So there's been a lot of tension. These phone calls have not been very productive in the past. The statement that the White House turned out about it was, you know, beyond bland here. Usually when the president has gotten off these phone calls with Prime Minister Netanyahu, he has fumed to his aides. But here's the big question. Did he tell Prime Minister Netanyahu, hey, look, I know you've got tough politics. You've got a coalition that's being dragged along by an extreme right-wing group. But listen to what Chuck Schumer said, because he's no radical and I'm dealing with a U.S. Senate that may not pass your aid.

KEILAR: Well, that's a very good point. How has the Schumer speech, where he went to the Senate floor and said that Netanyahu specifically is an obstacle to peace. He called for new elections. He said to you that he delivered the speech because he thought it was important to show support for Israel while also being able to show that one can strongly disagree with Benjamin Netanyahu. And he gave a courtesy call to the White House to let them know that he was going to do this.

SANGER: And no one stopped it.

KEILAR: Exactly, as you point out in your reporting, which is so key. How has that phone call changed things between the U.S. and Israel?

SANGER: Well, we don't know yet. If we knew more about this call between President Biden and Prime Minister Netanyahu, you know, and I think we'll learn in the next few days because this stuff all leaks out, we may tell whether Senator Schumer's comments made a big difference.

I spoke to him on Friday, the day after he gave the speech, and clearly what he was trying to do, Brianna, was saying, look, there's no stronger supporter of Israel than Chuck Schumer from New York, right? And Schumer himself said the obstacle is not Israel. It is Netanyahu himself.

Now Netanyahu regarded this as a deep interference in Israeli politics, and it's rare that a U.S. senator gets in and says somebody's got to go.

KEILAR: Certainly, and to your point, as you put in your story, but sometimes in Washington, the most telling indicator is not a public statement, but the absence of one. And what did you note so clearly was not in these remarks?

SANGER: So Senator Schumer said nothing about conditioning the aid. You know, the United States conditions all kinds of aid, particularly arms. We give lots of arms to Ukraine, as you and I have discussed many times, but it's on the condition they don't shoot it inside Russia.

There are no conditions right now on the arms that are going to Israel. And Senator Schumer is not willing to put those conditions on at this point. He made no threats about not passing additional aid to Israel if civilians continue to die at this rate.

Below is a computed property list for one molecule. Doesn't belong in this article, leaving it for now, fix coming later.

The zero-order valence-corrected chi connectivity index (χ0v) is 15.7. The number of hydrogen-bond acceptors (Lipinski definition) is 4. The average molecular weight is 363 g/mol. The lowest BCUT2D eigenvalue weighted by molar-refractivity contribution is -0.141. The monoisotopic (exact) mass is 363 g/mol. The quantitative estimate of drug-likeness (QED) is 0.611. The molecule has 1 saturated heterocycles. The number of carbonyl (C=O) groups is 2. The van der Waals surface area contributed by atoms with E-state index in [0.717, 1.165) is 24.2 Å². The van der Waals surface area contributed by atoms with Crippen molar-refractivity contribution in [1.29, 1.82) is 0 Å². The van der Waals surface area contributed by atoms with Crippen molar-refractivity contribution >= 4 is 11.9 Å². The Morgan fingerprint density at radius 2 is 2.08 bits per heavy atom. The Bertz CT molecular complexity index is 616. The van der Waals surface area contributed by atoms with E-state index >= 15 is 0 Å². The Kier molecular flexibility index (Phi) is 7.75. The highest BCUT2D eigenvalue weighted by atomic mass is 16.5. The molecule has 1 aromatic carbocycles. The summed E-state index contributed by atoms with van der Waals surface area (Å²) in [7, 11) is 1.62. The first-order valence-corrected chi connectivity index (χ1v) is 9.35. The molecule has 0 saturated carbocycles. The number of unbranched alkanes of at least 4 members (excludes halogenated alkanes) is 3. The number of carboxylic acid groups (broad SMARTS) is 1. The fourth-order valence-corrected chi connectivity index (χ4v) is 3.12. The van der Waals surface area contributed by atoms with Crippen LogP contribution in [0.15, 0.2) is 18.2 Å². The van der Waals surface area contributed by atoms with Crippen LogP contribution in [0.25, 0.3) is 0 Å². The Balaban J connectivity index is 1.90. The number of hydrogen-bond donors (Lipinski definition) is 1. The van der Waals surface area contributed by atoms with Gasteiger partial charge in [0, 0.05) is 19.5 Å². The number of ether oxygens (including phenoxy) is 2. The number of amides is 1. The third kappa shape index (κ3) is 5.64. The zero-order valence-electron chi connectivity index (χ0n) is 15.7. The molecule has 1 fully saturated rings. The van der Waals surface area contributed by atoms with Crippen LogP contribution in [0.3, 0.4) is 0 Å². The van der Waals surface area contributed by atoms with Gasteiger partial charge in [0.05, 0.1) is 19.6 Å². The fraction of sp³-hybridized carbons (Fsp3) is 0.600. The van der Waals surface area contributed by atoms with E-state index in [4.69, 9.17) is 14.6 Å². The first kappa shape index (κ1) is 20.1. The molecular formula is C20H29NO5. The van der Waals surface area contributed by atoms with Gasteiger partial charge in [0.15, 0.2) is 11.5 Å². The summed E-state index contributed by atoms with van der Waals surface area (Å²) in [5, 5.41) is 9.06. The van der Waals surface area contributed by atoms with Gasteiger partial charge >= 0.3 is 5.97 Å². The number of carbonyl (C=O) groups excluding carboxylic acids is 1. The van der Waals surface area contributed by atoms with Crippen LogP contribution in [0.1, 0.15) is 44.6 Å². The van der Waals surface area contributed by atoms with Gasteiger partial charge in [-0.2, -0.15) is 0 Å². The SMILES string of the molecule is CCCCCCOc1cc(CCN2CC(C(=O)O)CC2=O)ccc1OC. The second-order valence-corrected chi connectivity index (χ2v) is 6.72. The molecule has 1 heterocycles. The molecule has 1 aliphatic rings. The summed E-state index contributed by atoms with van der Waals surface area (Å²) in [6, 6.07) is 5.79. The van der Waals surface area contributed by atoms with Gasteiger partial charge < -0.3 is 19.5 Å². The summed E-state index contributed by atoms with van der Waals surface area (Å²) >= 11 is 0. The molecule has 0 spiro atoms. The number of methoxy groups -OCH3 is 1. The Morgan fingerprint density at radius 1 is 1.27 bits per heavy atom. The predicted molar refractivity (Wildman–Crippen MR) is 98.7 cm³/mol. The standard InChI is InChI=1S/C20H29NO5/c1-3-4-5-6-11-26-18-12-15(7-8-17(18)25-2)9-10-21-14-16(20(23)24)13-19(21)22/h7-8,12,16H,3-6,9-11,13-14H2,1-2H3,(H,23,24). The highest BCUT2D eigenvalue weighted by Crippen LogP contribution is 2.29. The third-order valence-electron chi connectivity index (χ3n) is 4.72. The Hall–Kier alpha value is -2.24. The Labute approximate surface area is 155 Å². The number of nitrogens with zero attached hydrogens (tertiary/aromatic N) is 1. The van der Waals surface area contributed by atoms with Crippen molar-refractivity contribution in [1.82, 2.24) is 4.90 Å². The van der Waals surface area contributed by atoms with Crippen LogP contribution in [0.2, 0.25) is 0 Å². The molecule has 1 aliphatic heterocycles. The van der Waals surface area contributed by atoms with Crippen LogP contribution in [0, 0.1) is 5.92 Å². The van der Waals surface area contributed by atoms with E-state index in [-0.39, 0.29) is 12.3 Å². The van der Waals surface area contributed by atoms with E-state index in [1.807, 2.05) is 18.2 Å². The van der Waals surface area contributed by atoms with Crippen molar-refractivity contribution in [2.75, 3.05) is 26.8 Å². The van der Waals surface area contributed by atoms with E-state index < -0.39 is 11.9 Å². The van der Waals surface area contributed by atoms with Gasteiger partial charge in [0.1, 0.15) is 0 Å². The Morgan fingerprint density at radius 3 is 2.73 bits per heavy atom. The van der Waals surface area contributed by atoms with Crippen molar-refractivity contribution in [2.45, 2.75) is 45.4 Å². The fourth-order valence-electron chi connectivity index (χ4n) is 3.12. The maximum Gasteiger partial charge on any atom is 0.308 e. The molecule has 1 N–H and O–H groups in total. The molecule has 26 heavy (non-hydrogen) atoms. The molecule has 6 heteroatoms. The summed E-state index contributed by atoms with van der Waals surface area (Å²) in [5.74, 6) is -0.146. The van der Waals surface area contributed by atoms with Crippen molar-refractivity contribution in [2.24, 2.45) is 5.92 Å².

But clearly that's the implicit red line here. And it'd be interesting to know how close President Biden got to saying that to Prime Minister Netanyahu, if he said it at all. KEILAR: Yes, it really would be, because if he is to say that, he'd

better mean it.

SANGER: That's right.

KEILAR: David Sanger with "The New York Times." We always appreciate you. Thank you so much.

SANGER: Great to be with you.

KEILAR: The Black men who were tortured and abused for hours by a group of police officers are speaking out before those officers are sentenced. We'll have what they said next.



SANCHEZ: Justice is finally coming for two Black Mississippi men who were tortured by six white now former law enforcement officers that called themselves "The Goon Squad." Five ex-ranking county sheriff's deputies and one former police officer are set to be sentenced this week for 13 combined felonies. The former officers pleaded guilty after they were accused of waterboarding, tasing and attempting to sexually assault both victims while they were handcuffed.


One of the officers shot one of the men in the mouth and now the victims and their families are speaking out. CNN senior national correspondent Ryan Young is in Jackson, Mississippi, where a press conference just wrapped up. Ryan, what did these men say?

RYAN YOUNG, CNN SENIOR NATIONAL CORRESPONDENT: Yes, Boris, we've been following this story for over a year and I can tell you there are so many people in this community who are hurt by this. They would like to see the sheriff step down.

He was recently reelected, but you can understand for Michael Jenkins and Eddie Parker. This nightmare has never ended. As you talked about that torture that they endured for several hours, they were handcuffed. They were tased multiple times. In fact, sometimes they had to turn the tasers off and back on to resume the tasing. They were also threatened over and over again. They were called monkey. They were called the N-word. They were covered in chocolate syrup.

These are all things that they were done, and apparently when that gun was placed in the mouth, the officer didn't know that was there was a bullet inside the chamber and shot a piece of Jenkins tongue off. So you can understand how angry people are about this. Take a listen to one of their mothers talk about the pain they've been going through for quite some time.


MARY JENKINS, MICHAEL JENKINS' MOTHER: When can I see him? He said when we let you see him. This is a crying mother on the phone trying to inquire about her son. He said Michael is our property. That's what that deputy told me on the phone. My son shot in the mouth. And he's telling me that Michael is their property.